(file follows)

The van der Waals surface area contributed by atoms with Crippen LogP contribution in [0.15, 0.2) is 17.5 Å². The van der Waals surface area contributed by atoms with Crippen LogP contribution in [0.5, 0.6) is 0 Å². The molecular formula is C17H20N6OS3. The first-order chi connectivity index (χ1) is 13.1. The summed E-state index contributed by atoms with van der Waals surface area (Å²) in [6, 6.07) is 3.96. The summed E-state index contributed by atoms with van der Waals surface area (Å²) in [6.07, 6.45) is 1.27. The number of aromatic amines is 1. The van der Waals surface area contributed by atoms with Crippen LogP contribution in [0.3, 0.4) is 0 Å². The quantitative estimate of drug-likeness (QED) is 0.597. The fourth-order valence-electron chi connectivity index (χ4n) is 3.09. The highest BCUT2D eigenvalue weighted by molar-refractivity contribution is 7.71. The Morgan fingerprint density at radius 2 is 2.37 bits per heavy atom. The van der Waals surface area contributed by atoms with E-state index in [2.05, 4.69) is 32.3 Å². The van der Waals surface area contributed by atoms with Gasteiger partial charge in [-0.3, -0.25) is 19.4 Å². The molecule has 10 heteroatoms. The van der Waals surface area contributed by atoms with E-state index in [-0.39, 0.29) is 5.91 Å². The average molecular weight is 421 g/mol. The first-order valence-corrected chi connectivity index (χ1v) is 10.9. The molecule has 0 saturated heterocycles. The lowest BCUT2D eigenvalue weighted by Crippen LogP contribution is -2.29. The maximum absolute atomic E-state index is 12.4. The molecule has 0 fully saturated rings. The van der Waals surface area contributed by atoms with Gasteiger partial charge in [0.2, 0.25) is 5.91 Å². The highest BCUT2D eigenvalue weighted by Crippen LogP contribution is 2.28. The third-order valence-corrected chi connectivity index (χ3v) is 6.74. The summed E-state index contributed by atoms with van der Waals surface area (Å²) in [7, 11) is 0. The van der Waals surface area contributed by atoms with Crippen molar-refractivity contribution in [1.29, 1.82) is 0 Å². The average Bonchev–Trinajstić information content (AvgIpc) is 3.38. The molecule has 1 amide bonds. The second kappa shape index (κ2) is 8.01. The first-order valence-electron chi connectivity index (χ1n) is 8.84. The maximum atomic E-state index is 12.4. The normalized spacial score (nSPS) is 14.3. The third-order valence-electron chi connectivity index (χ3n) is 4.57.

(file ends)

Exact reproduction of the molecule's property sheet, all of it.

The van der Waals surface area contributed by atoms with Crippen LogP contribution in [0.15, 0.2) is 17.5 Å². The van der Waals surface area contributed by atoms with Crippen LogP contribution in [0.5, 0.6) is 0 Å². The molecular formula is C17H20N6OS3. The first-order chi connectivity index (χ1) is 13.1. The summed E-state index contributed by atoms with van der Waals surface area (Å²) in [6, 6.07) is 3.96. The summed E-state index contributed by atoms with van der Waals surface area (Å²) in [6.07, 6.45) is 1.27. The number of aromatic amines is 1. The van der Waals surface area contributed by atoms with Crippen LogP contribution in [0.3, 0.4) is 0 Å². The quantitative estimate of drug-likeness (QED) is 0.597. The fourth-order valence-electron chi connectivity index (χ4n) is 3.09. The highest BCUT2D eigenvalue weighted by molar-refractivity contribution is 7.71. The Morgan fingerprint density at radius 2 is 2.37 bits per heavy atom. The van der Waals surface area contributed by atoms with E-state index in [2.05, 4.69) is 32.3 Å². The van der Waals surface area contributed by atoms with Gasteiger partial charge in [-0.3, -0.25) is 19.4 Å². The molecule has 10 heteroatoms. The van der Waals surface area contributed by atoms with E-state index in [-0.39, 0.29) is 5.91 Å². The average molecular weight is 421 g/mol. The first-order valence-corrected chi connectivity index (χ1v) is 10.9. The molecule has 0 saturated heterocycles. The lowest BCUT2D eigenvalue weighted by Crippen LogP contribution is -2.29. The maximum absolute atomic E-state index is 12.4. The molecule has 0 fully saturated rings. The van der Waals surface area contributed by atoms with Gasteiger partial charge in [0.2, 0.25) is 5.91 Å². The highest BCUT2D eigenvalue weighted by Crippen LogP contribution is 2.28. The third-order valence-corrected chi connectivity index (χ3v) is 6.74. The summed E-state index contributed by atoms with van der Waals surface area (Å²) in [7, 11) is 0. The van der Waals surface area contributed by atoms with Crippen molar-refractivity contribution in [1.29, 1.82) is 0 Å². The average Bonchev–Trinajstić information content (AvgIpc) is 3.38. The molecule has 1 amide bonds. The second kappa shape index (κ2) is 8.01. The first-order valence-electron chi connectivity index (χ1n) is 8.84. The maximum atomic E-state index is 12.4. The normalized spacial score (nSPS) is 14.3. The third-order valence-electron chi connectivity index (χ3n) is 4.57.